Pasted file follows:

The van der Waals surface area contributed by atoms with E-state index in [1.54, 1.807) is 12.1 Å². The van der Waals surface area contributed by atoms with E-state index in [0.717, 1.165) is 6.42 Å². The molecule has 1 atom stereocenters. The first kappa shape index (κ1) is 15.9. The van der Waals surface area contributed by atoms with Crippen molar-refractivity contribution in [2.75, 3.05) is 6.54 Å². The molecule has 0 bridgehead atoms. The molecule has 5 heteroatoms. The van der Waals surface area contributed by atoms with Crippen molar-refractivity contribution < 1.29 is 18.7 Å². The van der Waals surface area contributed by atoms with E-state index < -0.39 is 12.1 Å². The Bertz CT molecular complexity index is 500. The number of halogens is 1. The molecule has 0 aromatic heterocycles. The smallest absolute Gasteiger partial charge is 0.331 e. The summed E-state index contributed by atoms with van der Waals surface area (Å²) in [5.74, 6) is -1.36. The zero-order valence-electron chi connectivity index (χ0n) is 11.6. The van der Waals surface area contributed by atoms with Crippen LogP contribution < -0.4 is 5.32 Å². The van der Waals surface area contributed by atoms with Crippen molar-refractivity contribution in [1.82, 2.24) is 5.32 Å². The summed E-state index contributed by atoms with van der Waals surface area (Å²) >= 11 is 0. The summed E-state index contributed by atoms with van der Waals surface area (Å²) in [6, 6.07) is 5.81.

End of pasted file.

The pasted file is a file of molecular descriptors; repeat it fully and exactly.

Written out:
The van der Waals surface area contributed by atoms with E-state index in [1.54, 1.807) is 12.1 Å². The van der Waals surface area contributed by atoms with E-state index in [0.717, 1.165) is 6.42 Å². The molecule has 1 atom stereocenters. The first kappa shape index (κ1) is 15.9. The van der Waals surface area contributed by atoms with Crippen molar-refractivity contribution in [2.75, 3.05) is 6.54 Å². The molecule has 0 bridgehead atoms. The molecule has 5 heteroatoms. The van der Waals surface area contributed by atoms with Crippen molar-refractivity contribution < 1.29 is 18.7 Å². The van der Waals surface area contributed by atoms with E-state index < -0.39 is 12.1 Å². The Bertz CT molecular complexity index is 500. The number of halogens is 1. The molecule has 0 aromatic heterocycles. The smallest absolute Gasteiger partial charge is 0.331 e. The summed E-state index contributed by atoms with van der Waals surface area (Å²) in [5.74, 6) is -1.36. The zero-order valence-electron chi connectivity index (χ0n) is 11.6. The van der Waals surface area contributed by atoms with Crippen LogP contribution < -0.4 is 5.32 Å². The van der Waals surface area contributed by atoms with Crippen molar-refractivity contribution in [1.82, 2.24) is 5.32 Å². The summed E-state index contributed by atoms with van der Waals surface area (Å²) >= 11 is 0. The summed E-state index contributed by atoms with van der Waals surface area (Å²) in [6, 6.07) is 5.81.